c) as depicted (martyrdom) in the late thirteenth-century Livre d'images de Madame Marie (c. 1285-1290; Paris, BnF, ms. Nouvelle acquisition française 16251, fol. 82v):

d) as depicted (at left; at centre, St. Michael the Archangel; at right, St. Romanus of Rouen) in an earlier fourteenth-century glass window (w. 309; before 1325) in the cathédrale Saint-Pierre in Beauvais:


e) as depicted (martyrdom) in an earlier fourteenth-century copy of the Legenda aurea in its French-language version by Jean de Vignay (c. 1326-1350; Paris, BnF, ms. Français 185, fol. 266r):

f) as depicted (three scenes) in an earlier fourteenth-century copy of books 9-16 of Vincent of Beauvais' Speculum historiale in its French-language version by Jean de Vignay (c. 1335; Paris, BnF, ms. Arsenal 5080):
1) leaving Rome with fellow missionaries (fol. 268v):
2) martyrdom (fol. 269r):
3) his body discovered by Eusebia (fol. 269v):

g) as depicted (martyrdom) in a late fourteenth- or early fifteenth-century copy of the Legenda aurea (Rennes, Bibliothèque de Rennes Métropole, ms. 266, fol. 300r):

h) as depicted (left-hand column; martyrdom) in the early fifteenth-century Hours of René of Anjou (c. 1405-1410; London, BL, Egerton MS 1070, fol. 103v; image zoomable):

i) as depicted (martyrdom) in the earlier fifteenth-century Hours of Jacques Cauchon and Jeanne Bohais (c. 1440), one of the items in the Arcana Collection announced for sale at an auction at Christie's on 7. July 2010:


j) as depicted (at right, martyrdom; at left, St. Sebastian) by André Robin and workshop in a mid-fifteenth-century glass window (w. 115; 1450s) in the north transept of the cathédrale Saint-Maurice in Angers:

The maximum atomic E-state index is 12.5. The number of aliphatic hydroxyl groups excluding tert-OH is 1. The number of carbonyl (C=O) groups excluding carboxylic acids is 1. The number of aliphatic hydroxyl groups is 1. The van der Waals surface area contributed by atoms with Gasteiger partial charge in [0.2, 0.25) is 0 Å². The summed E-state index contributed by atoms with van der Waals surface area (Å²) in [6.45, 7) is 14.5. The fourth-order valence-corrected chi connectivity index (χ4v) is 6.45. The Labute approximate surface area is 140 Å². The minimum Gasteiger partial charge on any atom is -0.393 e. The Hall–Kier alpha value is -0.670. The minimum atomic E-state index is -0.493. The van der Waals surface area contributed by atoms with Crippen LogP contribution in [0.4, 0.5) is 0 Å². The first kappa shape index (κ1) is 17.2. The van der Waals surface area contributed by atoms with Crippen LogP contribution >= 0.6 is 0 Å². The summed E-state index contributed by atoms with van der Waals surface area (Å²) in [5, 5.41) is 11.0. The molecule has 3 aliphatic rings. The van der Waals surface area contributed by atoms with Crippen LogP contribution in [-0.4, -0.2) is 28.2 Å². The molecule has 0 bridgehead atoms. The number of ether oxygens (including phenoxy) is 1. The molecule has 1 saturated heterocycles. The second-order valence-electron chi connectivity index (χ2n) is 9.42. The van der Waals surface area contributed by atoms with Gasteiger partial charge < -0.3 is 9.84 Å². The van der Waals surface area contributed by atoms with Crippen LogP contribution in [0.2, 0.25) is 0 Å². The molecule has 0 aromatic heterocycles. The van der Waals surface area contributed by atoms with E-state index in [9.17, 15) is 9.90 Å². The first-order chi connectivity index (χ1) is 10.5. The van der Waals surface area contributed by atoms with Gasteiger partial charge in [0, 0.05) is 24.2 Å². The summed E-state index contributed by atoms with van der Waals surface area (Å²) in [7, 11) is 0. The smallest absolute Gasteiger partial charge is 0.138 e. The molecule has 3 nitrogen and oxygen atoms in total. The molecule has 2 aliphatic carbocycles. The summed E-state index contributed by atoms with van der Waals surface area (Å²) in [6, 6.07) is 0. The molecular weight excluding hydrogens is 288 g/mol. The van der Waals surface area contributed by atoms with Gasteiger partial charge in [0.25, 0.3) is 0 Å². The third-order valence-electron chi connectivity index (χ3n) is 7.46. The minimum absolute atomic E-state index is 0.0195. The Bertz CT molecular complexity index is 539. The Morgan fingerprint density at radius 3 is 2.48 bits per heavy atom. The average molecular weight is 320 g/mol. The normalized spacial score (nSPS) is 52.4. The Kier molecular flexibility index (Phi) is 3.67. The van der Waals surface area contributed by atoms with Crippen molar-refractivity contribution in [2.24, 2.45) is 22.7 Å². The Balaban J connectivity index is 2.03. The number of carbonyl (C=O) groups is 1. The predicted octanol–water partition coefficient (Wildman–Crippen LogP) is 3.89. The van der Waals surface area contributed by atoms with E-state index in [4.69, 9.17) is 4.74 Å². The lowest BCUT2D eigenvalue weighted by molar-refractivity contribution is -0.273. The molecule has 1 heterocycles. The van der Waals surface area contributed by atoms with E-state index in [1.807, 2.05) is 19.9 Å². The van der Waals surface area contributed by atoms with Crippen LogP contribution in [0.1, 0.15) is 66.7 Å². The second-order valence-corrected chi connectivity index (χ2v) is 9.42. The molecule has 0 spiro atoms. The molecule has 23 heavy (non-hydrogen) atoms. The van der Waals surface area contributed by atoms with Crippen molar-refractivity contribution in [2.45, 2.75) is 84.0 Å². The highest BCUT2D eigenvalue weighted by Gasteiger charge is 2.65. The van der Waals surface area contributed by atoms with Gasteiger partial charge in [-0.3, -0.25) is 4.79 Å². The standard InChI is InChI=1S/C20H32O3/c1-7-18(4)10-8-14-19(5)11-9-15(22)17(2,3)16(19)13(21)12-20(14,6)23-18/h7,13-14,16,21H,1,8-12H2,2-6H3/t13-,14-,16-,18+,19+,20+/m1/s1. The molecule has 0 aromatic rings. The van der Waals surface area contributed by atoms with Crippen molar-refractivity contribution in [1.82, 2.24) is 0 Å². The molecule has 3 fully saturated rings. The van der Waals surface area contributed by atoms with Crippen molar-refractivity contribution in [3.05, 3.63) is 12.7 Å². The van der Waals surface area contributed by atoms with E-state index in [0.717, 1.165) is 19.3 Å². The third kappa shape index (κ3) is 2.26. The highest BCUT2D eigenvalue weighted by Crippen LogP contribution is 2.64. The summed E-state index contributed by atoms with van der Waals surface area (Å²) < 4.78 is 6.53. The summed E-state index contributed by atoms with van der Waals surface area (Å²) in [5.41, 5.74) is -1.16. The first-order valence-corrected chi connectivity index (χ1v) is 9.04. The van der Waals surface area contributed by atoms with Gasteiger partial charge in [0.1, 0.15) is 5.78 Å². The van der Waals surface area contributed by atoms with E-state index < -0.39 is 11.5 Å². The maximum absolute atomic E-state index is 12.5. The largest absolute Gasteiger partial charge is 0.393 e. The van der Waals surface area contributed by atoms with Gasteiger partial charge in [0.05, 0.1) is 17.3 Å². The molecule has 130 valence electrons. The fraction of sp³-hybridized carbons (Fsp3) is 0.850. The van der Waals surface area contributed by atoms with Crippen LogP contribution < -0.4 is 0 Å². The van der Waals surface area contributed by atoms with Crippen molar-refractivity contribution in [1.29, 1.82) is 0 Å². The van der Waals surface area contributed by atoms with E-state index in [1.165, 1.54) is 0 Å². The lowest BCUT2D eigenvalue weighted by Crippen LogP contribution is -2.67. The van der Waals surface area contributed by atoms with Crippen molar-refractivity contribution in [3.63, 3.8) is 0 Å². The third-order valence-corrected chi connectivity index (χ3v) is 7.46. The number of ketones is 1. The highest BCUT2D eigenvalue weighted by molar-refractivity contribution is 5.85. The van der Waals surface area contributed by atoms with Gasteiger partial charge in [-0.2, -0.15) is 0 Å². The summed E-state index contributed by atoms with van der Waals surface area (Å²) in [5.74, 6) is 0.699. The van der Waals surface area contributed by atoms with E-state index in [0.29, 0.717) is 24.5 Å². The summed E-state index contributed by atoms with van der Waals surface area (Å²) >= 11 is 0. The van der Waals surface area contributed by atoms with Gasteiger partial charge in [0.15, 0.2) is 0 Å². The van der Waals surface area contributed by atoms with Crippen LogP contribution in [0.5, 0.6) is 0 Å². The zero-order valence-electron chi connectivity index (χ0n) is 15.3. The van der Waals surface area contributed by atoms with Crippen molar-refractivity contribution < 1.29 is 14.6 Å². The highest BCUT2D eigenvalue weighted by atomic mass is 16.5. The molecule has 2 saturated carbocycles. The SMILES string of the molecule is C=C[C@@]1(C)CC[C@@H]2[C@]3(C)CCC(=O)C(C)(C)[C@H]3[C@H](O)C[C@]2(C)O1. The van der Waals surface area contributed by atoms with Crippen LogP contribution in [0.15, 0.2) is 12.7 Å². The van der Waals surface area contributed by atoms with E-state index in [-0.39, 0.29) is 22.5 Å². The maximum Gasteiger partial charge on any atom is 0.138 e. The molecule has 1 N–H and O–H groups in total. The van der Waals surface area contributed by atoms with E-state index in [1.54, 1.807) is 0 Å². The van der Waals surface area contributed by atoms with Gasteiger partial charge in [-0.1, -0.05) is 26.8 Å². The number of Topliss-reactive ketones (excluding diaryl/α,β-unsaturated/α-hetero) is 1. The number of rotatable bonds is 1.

k) as depicted (at left, martyrdom; at right, his body discovered by Eusebia) in a later fifteenth-century copy from Bruges of the Legenda aurea in its French-language version by Jean de Vignay followed by the Festes nouvelles attributed to Jean Golein (c. 1460-1470; Mâcon, Médiathèque municipale, ms. 3, fol. 11v):


l) as depicted (martyrdom) in a later fifteenth-century copy of Vincent of Beauvais' Speculum historiale in its French-language version by Jean de Vignay (1463; Paris, BnF, ms. Français 51, fol. 87r):


m) as depicted on three painted panels of a late fifteenth-century winged altarpiece (ca. 1480-1500) in the kostol sv. Vavrinca in Revúca (Banská Bystrica Region), Slovakia:
1) appearing before Rictiovarus:


[ I suspect that originally St Quentin's armour was done insilver leaf whuich has flaked away, leaving the brown undercoat - Clever Boy]
2) being stripped and then flogged:


3) his funeral:


[Note the seed pearls decorating the mitres -Clever Boy ]

n) as depicted (martyrdom) in the Suffrages of a late fifteenth-century book of hours from the southern Netherlands (Mons?; ca. 1490-1500; Baltimore, The Walters Art Museum, Walters ms. W.431, fol. 111r):

o) as depicted (martyrdom) in the Suffrages of an early sixteenth-century book of hours from the southern Netherlands (Cambrai?; c. 1500-1510; Den Haag, KB, ms. 76 F 20, fol. 176v):

p) as depicted (martyrdom) in the Suffrages of another early sixteenth-century book of hours from the southern Netherlands (ca. 1500-1510; Den Haag, KB, ms. 133 E 14, fol. 60r):

q) as depicted (martyrdom) by Jacopo Pontormo on an early sixteenth-century canvas processional banner (1517) in the Pinacoteca comunale of Sansepolcro (AR) in Tuscany:

 Jacopo Pontormo 043.jpg